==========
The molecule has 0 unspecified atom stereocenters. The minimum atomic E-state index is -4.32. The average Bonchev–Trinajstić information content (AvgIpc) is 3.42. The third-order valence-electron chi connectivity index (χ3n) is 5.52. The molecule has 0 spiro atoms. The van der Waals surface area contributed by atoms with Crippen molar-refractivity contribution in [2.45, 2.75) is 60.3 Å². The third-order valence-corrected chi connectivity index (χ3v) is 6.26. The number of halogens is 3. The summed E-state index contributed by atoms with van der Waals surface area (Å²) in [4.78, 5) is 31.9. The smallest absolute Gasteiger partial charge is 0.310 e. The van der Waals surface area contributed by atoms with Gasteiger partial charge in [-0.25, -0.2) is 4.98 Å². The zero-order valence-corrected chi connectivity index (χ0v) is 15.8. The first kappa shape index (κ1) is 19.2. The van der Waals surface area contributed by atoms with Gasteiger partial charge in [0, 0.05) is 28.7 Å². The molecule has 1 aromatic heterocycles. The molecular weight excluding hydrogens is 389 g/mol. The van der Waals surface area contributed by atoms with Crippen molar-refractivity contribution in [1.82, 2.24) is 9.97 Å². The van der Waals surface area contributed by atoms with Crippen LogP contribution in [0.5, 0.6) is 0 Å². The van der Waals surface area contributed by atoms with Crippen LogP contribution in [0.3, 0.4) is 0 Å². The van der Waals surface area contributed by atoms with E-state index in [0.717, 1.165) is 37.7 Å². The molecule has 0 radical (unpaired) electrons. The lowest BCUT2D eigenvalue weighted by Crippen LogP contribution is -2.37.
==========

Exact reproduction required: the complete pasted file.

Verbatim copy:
The molecule has 0 unspecified atom stereocenters. The minimum atomic E-state index is -4.32. The average Bonchev–Trinajstić information content (AvgIpc) is 3.42. The third-order valence-electron chi connectivity index (χ3n) is 5.52. The molecule has 0 spiro atoms. The van der Waals surface area contributed by atoms with Crippen molar-refractivity contribution in [2.45, 2.75) is 60.3 Å². The third-order valence-corrected chi connectivity index (χ3v) is 6.26. The number of halogens is 3. The summed E-state index contributed by atoms with van der Waals surface area (Å²) in [4.78, 5) is 31.9. The smallest absolute Gasteiger partial charge is 0.310 e. The van der Waals surface area contributed by atoms with Gasteiger partial charge in [-0.25, -0.2) is 4.98 Å². The zero-order valence-corrected chi connectivity index (χ0v) is 15.8. The first kappa shape index (κ1) is 19.2. The van der Waals surface area contributed by atoms with Gasteiger partial charge in [0, 0.05) is 28.7 Å². The molecule has 1 aromatic heterocycles. The molecular weight excluding hydrogens is 389 g/mol. The van der Waals surface area contributed by atoms with Crippen molar-refractivity contribution in [1.82, 2.24) is 9.97 Å². The van der Waals surface area contributed by atoms with Crippen LogP contribution in [0.5, 0.6) is 0 Å². The van der Waals surface area contributed by atoms with Crippen LogP contribution in [0.3, 0.4) is 0 Å². The van der Waals surface area contributed by atoms with E-state index in [0.717, 1.165) is 37.7 Å². The molecule has 0 radical (unpaired) electrons. The lowest BCUT2D eigenvalue weighted by Crippen LogP contribution is -2.37.